Frequently Asked Questions

What kind of job can I get with an MACJ?

Criminal Justice is an academic discipline that enjoys a high job placement rate, and many positions in today’s competitive job market require the master’s degree and/or provide salary increases commensurate with education level. The criminal justice field offers many career opportunities. Our graduates are working in law enforcement, private security, community and institutional corrections, court services, victim services, social services, academia, and/or investigation in a range of public and private agencies. They have rewarding careers as data analysts, law enforcement officers, forensic scientists, victim advocates, criminal investigators, researchers, policymakers, advocates, and teachers in community colleges and universities.

Can I work while I go to school?

Our classes meet evenings and weekends. Most students take 6-9 credits a quarter and complete the MACJ in two years.

Does S.U. offer assistance for travel to Criminal Justice conferences and events?

If you are interested in attending a conference (either domestic or international), applications must be completed and turned in at least six weeks before dates of travel. Any student interested should request the application from the Graduate Program Coordinator and work to submit and discuss it with the Department Chair.

Should I choose an optional specialization area?

You are not required to select a specialization area. The advantage of not choosing a specialization is flexibility in selecting elective credits. The advantage of concentrating in a particular area is that a set of courses will be required and identified on your transcript and diploma as an official specialization. This may stand out to employers who seek expertise in a specific area (e.g., a victimology specialization may be an asset in applying for positions in victim services, research and evaluation for research analyst positions, and investigative criminology for investigative positions) or to graduate admissions and selection committee for Ph.D. programs.

Here are a few tips/factors to think about in determining whether or not to concentrate.

Choose the MACJ with no specialization if:

  • If you want flexibility in your schedule and the freedom to choose an individualized set of elective courses.
  • You want to take your time completing the program over 3 or 4 years and don’t want to be tied to successive course offerings (i.e., taking a series of courses in a 4 quarter block).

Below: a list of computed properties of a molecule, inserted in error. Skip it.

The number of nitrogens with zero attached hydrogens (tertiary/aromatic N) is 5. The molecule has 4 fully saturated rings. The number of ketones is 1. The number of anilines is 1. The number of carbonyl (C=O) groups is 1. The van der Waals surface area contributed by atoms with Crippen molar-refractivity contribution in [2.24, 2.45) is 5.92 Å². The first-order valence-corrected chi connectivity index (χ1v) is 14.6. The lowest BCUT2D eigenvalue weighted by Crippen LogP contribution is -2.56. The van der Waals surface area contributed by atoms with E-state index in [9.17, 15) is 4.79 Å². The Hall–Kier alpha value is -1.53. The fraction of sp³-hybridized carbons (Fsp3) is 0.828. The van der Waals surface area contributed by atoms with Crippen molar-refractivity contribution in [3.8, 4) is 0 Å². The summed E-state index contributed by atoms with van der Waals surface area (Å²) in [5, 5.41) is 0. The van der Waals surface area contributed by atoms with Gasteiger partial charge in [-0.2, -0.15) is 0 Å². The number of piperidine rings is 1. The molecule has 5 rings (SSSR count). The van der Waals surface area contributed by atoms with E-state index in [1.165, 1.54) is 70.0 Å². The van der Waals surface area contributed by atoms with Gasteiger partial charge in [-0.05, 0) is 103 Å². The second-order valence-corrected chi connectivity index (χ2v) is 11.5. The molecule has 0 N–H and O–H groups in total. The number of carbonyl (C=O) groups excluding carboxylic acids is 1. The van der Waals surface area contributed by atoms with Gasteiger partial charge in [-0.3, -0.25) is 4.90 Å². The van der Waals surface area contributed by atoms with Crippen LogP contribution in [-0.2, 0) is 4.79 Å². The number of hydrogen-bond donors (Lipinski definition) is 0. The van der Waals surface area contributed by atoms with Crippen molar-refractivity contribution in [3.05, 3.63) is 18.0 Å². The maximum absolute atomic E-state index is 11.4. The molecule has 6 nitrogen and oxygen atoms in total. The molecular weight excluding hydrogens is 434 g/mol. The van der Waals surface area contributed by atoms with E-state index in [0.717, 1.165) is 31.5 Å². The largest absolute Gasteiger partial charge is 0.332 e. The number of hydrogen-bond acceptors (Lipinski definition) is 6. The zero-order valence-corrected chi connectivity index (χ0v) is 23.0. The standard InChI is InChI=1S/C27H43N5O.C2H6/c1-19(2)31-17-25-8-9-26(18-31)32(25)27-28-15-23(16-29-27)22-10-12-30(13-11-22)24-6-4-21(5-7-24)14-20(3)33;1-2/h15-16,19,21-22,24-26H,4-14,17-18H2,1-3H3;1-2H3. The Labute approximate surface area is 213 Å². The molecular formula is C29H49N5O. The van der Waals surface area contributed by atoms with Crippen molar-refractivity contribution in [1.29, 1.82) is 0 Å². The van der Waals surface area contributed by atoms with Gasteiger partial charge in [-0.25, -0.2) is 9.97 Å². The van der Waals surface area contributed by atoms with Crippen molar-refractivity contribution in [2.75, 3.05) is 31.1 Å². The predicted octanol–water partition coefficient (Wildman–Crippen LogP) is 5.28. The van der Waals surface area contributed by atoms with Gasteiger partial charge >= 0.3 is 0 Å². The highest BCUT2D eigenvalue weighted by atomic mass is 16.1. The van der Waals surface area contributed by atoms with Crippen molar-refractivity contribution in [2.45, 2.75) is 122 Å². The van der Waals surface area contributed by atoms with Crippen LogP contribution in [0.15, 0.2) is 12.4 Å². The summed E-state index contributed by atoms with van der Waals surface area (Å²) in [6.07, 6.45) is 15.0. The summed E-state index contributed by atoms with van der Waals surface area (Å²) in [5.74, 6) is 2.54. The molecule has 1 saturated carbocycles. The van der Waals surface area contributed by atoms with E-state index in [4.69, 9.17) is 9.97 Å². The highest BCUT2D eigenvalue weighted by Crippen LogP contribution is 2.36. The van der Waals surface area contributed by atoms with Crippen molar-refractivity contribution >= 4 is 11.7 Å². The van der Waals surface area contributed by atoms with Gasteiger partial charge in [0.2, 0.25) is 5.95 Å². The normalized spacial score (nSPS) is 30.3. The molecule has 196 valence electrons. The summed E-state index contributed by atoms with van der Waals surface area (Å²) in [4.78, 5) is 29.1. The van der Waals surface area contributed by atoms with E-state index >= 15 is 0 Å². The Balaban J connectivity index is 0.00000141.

• You want both flexibility and a traditional criminal justice master’s degree. 
  • You would like to pursue research at the Ph.D.-level but are unsure at this point what specific area of criminal justice on which you would like to focus.

Choose the MACJ with Criminal Justice Research and Evaluation specialization if:

  • You seek a career as a research analyst for a criminal justice agency.
  • You want to be sure to take elective courses that offer you well-rounded background in quantitative and qualitative research methods and comprehensive exposure to key areas of criminal justice research.
  • You want to highlight your expertise in quantitative and qualitative research methodology for potential employers or in your current position.
  • You would like to pursue research at the Ph.D.-level and want to highlight your coursework in research and evaluation.

Choose the MACJ with Investigative Criminology specialization if:

  • You seek a career as an investigator in federal, state, county, or local criminal justice-related or private agency.
  • You want to enhance your knowledge of the application of criminological theory to investigative practice and to develop investigative skills and expertise. 
  • You currently hold an investigative position and want to better understand the theoretical underpinnings of investigative practice and gain knowledge of key research findings in the area of offender profiling, crime scene investigation, and investigative practice.
  • You would like to pursue research at the Ph.D.-level in the area of offender profiling, criminal investigation, and/or forensic psychology.

Choose the MACJ with Victimology specialization if:

  • You seek a career in victim advocacy/victim services.
  • You believe that traditional criminal justice education does not sufficiently focus on victims and victimology and want your MACJ degree to include coursework specifically devoted to research, theory, and issues focused on victims of crime. 
  • You currently work with victims of crime and want to enhance your knowledge of theory and research in victimology and victimization and take coursework that will enhance your skills as a victim advocate.